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Alex Hyett
Alex Hyett

Posted on • Originally published at

Best Coding Habits to Start Now

When you teach yourself a new skill we all have a tendency to pick up bad habits.

The problem is that unless you have someone to tell you that you are doing it wrong, the habit tends to stick. It might not be a problem now but in the future, you will find yourself reaching a ceiling and won’t be able to progress further until you fix your bad habits.

For example, I have been using a computer since I was about 7 years old but I never learnt how to touch type. Over time my fingers have learnt where most of the keys are so I don’t need to look at the keyboard but I am only using a couple of fingers on each hand.

Because I didn’t start with the correct technique, my typing speed is stuck in the 60 - 80 wpm range and I am having to learn how to type properly so I can get better.

The same is true for learning to code. In this article, I am going to share the 5 coding habits that you need to develop if you don’t want to limit yourself later on in your career.

1. Plan First, Code Second

I have seen this time and time again from junior and even senior developers. When given a problem their first instinct is to open VS Code and start building out a solution.

I get it, we became software developers because we like solving problems with code. However, it is very rare that we fully understand a problem when it first presents itself.

It is important to look at the problem properly first and try and work out what the best solution would look like before you start coding.

It might be that the problem is really just a symptom of another issue. It is much better to ask yourself why the problem exists first so you can solve the root cause rather than just adding a sticky plaster to the problem.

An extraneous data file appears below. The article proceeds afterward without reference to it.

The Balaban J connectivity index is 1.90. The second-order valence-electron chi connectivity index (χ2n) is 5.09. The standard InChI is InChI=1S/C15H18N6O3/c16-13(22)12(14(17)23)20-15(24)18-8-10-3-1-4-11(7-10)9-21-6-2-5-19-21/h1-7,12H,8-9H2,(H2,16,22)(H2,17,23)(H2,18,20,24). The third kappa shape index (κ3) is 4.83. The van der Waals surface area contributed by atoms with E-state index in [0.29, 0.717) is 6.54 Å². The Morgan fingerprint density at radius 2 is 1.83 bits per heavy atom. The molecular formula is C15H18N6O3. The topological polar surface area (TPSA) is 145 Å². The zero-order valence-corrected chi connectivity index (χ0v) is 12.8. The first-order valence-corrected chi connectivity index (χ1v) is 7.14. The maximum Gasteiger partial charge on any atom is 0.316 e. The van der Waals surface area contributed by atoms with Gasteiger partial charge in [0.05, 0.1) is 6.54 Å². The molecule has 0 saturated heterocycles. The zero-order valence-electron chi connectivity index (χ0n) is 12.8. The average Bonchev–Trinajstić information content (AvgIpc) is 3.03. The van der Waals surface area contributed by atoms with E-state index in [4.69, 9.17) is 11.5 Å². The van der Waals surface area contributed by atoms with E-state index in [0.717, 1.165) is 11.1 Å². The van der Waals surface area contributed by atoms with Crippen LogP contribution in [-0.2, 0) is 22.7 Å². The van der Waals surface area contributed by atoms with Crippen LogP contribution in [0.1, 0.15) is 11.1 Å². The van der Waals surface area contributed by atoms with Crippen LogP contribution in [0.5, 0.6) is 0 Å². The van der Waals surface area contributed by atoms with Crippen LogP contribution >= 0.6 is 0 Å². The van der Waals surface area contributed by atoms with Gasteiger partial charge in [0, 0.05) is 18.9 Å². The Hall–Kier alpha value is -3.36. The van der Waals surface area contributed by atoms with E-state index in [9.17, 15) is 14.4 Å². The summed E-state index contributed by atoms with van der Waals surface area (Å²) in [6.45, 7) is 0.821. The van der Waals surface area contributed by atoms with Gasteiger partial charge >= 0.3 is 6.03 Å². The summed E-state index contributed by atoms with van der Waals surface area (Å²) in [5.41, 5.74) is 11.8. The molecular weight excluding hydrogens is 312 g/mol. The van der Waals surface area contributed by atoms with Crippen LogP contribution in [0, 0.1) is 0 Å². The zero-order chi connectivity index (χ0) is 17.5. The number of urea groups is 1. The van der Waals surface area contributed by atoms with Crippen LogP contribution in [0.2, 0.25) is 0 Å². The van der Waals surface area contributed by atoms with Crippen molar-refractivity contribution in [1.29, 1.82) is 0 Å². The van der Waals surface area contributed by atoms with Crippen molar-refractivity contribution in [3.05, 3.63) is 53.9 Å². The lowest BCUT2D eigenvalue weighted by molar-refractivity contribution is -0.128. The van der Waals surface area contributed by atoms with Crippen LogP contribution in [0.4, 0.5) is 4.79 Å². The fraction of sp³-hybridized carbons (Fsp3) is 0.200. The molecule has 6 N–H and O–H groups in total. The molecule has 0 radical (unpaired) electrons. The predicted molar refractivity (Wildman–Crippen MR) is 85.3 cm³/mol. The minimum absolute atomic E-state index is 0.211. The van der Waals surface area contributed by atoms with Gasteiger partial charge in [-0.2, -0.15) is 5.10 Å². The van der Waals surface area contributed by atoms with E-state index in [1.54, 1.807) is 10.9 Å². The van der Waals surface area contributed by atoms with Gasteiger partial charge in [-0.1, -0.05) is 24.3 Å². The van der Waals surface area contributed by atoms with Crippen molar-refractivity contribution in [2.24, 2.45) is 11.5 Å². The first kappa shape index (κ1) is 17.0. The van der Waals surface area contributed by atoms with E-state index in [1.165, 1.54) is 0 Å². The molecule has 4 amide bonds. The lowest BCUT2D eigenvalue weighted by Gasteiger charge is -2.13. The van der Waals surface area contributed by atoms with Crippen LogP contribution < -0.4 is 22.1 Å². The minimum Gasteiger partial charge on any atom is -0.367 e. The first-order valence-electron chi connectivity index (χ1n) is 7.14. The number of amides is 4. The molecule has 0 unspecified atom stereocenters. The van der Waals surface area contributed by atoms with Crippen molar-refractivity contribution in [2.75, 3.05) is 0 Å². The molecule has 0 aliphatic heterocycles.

Once you are sure you understand the problem, then plan out your solution on paper or a whiteboarding app. Think about how your application is likely going to need to change in the future so you don’t end up digging yourself a hole you are going to have to climb out of later.

Every time a developer jumps straight to writing code there is often a lot of rework that needs to be done.

2. Make Code Templates

Professional software development might seem exciting from the outside but in most cases, it is actually quite boring.

There is a lot of grunt work that goes into every new project. You have to set up the API, the database, logging, the CI/CD pipeline and all the infrastructure.

I have lost count of the number of APIs and lambda functions I have built over time. Even though they all did something different the structure of each application looked much the same.

You can save yourself a lot of time and become a more efficient developer if you build out templates that you can use later on.

In an ideal world, you type in the name of your API, select the technologies that you want to use and then click a button and everything would be set up for you. Then all you would need to do is write the business logic for that function.

Some companies do exactly that but at the very least you should have a few templates set up so you don’t have to write the boilerplate code every single time.

3. Don’t reinvent the wheel

In the same way that using your own templates can save you time it is important to use the work of others when building out your application.

Chances are if you are trying to solve a problem, someone else has problem had the same problem before you and written something you can use. There are so many frameworks and libraries that you can use in your applications to save you from having to write them yourself.